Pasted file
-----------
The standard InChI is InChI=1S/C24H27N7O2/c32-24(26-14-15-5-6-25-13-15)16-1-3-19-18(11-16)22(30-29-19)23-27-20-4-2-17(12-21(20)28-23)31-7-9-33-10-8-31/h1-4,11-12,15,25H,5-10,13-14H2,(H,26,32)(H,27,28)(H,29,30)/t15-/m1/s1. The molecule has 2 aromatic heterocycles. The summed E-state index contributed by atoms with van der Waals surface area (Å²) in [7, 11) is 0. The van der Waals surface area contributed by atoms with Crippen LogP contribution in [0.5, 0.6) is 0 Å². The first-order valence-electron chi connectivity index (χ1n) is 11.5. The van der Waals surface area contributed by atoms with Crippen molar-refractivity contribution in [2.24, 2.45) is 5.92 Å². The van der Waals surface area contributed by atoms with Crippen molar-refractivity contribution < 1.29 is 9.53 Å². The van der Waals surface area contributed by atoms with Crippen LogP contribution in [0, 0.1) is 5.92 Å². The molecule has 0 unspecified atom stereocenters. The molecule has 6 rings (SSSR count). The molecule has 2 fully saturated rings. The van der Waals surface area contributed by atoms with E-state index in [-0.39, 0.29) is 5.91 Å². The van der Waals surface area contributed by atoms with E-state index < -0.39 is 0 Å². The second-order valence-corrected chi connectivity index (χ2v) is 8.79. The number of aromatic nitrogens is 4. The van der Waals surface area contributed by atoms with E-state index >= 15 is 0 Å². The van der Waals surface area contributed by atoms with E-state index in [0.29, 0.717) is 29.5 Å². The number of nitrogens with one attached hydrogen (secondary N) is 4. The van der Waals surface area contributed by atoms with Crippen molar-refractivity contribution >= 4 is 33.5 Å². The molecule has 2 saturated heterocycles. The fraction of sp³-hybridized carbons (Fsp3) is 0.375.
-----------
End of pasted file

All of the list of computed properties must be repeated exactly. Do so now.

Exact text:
The standard InChI is InChI=1S/C24H27N7O2/c32-24(26-14-15-5-6-25-13-15)16-1-3-19-18(11-16)22(30-29-19)23-27-20-4-2-17(12-21(20)28-23)31-7-9-33-10-8-31/h1-4,11-12,15,25H,5-10,13-14H2,(H,26,32)(H,27,28)(H,29,30)/t15-/m1/s1. The molecule has 2 aromatic heterocycles. The summed E-state index contributed by atoms with van der Waals surface area (Å²) in [7, 11) is 0. The van der Waals surface area contributed by atoms with Crippen LogP contribution in [0.5, 0.6) is 0 Å². The first-order valence-electron chi connectivity index (χ1n) is 11.5. The van der Waals surface area contributed by atoms with Crippen molar-refractivity contribution in [2.24, 2.45) is 5.92 Å². The van der Waals surface area contributed by atoms with Crippen molar-refractivity contribution < 1.29 is 9.53 Å². The van der Waals surface area contributed by atoms with Crippen LogP contribution in [0, 0.1) is 5.92 Å². The molecule has 0 unspecified atom stereocenters. The molecule has 6 rings (SSSR count). The molecule has 2 fully saturated rings. The van der Waals surface area contributed by atoms with E-state index in [-0.39, 0.29) is 5.91 Å². The van der Waals surface area contributed by atoms with E-state index < -0.39 is 0 Å². The second-order valence-corrected chi connectivity index (χ2v) is 8.79. The number of aromatic nitrogens is 4. The van der Waals surface area contributed by atoms with E-state index >= 15 is 0 Å². The van der Waals surface area contributed by atoms with E-state index in [0.29, 0.717) is 29.5 Å². The number of nitrogens with one attached hydrogen (secondary N) is 4. The van der Waals surface area contributed by atoms with Crippen molar-refractivity contribution >= 4 is 33.5 Å². The molecule has 2 saturated heterocycles. The fraction of sp³-hybridized carbons (Fsp3) is 0.375.